In the long-term, uncontrolled experience with bisoprolol fumarate treatment for 6-18 months, the incidence of one or more concomitant elevations in SGOT and SGPT from 1 to 2 times normal was 6.2%. The incidence of multiple occurrences was 1.9%. For concomitant elevations in SGOT and SGPT of greater than twice normal, the incidence was 1.5%. The incidence of multiple occurrences was 0.3%. In many cases these elevations were attributed to underlying disorders, or resolved during continued treatment with bisoprolol fumarate.
Other laboratory changes included small increases in uric acid, creatinine, BUN, serum potassium, glucose, and phosphorus and decreases in WBC and platelets. These were generally not of clinical importance and rarely resulted in discontinuation of bisoprolol fumarate.
As with other beta-blockers, ANA conversions have also been reported on bisoprolol fumarate. About 15% of patients in long-term studies converted to a positive titer, although about one-third of these patients subsequently reconverted to a negative titer while on continued therapy.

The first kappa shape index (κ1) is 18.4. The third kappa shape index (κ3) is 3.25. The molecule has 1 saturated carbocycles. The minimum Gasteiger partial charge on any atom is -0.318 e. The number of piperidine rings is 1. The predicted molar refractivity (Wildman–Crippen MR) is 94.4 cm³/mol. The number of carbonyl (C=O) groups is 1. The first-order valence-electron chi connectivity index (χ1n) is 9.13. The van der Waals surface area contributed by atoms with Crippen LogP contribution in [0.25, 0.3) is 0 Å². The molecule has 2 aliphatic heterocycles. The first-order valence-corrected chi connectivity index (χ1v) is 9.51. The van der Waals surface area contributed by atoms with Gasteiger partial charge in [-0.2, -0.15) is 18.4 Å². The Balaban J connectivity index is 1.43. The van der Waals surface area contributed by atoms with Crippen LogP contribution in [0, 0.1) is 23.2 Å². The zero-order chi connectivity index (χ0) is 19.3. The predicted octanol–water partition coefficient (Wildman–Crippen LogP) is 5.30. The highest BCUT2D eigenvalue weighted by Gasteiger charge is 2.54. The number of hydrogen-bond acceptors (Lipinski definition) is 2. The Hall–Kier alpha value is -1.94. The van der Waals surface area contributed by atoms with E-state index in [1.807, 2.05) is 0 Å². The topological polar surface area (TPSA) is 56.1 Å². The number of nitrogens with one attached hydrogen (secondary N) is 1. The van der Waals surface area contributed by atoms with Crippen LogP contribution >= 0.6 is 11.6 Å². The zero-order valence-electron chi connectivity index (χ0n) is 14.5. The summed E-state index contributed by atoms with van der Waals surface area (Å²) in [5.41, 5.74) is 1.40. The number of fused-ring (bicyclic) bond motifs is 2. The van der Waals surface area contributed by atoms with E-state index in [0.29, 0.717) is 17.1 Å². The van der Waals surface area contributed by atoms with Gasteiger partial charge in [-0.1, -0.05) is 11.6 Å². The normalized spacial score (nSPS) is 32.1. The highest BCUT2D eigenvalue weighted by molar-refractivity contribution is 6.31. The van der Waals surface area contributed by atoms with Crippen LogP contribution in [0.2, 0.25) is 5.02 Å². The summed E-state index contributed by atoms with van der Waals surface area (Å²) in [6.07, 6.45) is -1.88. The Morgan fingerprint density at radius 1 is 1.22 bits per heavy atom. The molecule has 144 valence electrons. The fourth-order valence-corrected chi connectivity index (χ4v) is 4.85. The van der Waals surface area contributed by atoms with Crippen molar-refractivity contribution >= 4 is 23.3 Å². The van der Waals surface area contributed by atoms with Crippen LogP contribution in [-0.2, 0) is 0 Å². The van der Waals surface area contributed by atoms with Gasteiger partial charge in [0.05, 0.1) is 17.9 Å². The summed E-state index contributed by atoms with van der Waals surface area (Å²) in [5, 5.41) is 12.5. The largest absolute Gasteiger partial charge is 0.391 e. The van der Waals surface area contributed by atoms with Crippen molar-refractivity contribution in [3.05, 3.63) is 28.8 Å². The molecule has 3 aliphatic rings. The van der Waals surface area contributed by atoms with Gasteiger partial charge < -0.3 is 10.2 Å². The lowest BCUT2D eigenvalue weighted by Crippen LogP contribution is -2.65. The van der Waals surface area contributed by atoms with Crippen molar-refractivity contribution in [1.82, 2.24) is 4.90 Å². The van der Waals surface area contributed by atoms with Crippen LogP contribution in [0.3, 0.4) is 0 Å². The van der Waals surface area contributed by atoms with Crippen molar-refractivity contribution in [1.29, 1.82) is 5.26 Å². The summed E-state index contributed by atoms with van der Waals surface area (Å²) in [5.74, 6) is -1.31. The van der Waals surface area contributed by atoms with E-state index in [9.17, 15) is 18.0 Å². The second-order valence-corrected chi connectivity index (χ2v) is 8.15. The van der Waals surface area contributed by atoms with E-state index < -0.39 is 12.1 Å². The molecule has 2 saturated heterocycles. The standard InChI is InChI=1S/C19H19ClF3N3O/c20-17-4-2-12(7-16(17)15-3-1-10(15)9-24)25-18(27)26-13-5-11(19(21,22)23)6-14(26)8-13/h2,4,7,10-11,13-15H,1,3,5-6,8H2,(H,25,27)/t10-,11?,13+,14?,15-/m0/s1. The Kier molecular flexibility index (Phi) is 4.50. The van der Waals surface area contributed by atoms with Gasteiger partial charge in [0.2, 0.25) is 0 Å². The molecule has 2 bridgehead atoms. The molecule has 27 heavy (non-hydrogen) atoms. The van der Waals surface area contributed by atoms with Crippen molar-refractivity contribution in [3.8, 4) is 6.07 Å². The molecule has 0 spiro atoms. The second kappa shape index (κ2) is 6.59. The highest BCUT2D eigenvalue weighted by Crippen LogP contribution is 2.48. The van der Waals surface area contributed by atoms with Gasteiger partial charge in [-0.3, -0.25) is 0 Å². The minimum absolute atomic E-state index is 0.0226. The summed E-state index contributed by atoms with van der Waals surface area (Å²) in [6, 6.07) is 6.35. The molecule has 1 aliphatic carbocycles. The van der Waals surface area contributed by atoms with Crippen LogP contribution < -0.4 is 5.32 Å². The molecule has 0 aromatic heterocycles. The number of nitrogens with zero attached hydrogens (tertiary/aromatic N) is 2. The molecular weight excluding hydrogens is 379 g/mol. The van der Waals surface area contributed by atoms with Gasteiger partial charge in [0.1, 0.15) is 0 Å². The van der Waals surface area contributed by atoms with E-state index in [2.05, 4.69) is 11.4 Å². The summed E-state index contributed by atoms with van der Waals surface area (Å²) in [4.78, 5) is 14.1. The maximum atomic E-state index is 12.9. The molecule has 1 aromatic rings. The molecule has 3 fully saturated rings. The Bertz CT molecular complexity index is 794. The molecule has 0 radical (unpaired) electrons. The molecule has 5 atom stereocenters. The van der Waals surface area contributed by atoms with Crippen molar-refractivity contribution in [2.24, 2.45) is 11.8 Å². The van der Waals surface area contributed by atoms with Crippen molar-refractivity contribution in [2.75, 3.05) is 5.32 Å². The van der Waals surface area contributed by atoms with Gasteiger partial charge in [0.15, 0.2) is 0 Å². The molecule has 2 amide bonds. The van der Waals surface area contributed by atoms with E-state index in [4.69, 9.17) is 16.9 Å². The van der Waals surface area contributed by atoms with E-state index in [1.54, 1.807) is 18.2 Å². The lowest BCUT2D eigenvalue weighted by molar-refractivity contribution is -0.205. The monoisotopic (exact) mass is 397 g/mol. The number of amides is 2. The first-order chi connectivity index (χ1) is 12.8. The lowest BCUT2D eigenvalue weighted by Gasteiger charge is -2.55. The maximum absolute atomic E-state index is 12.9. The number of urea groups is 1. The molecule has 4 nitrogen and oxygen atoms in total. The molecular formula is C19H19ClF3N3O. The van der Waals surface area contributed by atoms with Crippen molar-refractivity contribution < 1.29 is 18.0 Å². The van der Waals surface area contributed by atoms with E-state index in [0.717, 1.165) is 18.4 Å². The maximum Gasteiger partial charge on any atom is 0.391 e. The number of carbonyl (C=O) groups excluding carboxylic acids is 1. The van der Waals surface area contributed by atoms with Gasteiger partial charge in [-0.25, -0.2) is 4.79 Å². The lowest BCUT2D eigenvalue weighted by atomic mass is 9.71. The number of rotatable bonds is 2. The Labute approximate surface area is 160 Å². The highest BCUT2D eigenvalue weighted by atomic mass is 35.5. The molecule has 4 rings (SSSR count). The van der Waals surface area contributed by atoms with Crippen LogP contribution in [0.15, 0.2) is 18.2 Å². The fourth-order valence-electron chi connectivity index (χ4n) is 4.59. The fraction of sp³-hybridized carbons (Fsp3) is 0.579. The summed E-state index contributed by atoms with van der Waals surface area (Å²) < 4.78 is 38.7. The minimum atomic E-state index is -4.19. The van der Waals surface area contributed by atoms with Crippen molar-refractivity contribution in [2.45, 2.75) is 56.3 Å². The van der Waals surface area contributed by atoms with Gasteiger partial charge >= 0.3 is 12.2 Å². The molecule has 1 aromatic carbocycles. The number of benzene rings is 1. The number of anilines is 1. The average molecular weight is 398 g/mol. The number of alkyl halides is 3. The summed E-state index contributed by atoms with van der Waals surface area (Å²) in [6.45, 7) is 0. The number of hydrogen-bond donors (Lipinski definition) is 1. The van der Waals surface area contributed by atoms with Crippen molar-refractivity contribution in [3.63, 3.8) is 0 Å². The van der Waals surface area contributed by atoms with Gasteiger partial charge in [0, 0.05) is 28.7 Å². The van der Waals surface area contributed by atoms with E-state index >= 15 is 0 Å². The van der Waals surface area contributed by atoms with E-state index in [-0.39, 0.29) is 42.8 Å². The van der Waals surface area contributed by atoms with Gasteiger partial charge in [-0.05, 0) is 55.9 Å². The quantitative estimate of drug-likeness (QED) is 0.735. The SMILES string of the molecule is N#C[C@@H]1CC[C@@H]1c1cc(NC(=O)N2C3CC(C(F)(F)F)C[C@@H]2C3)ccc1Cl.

Read the Zebeta (bisoprolol fumarate) Side Effects Center for a complete guide to possible side effects
Zebeta (bisoprolol fumarate) should not be combined with other beta-blocking agents. Patients receiving catecholamine-depleting drugs, such as reserpine or guanethidine, should be closely monitored, because the added beta-adrenergic blocking action of Zebeta (bisoprolol fumarate) may produce excessive reduction of sympathetic activity. In patients receiving concurrent therapy with clonidine, if therapy is to be discontinued, it is suggested that Zebeta (bisoprolol fumarate) be discontinued for several days before the withdrawal of clonidine.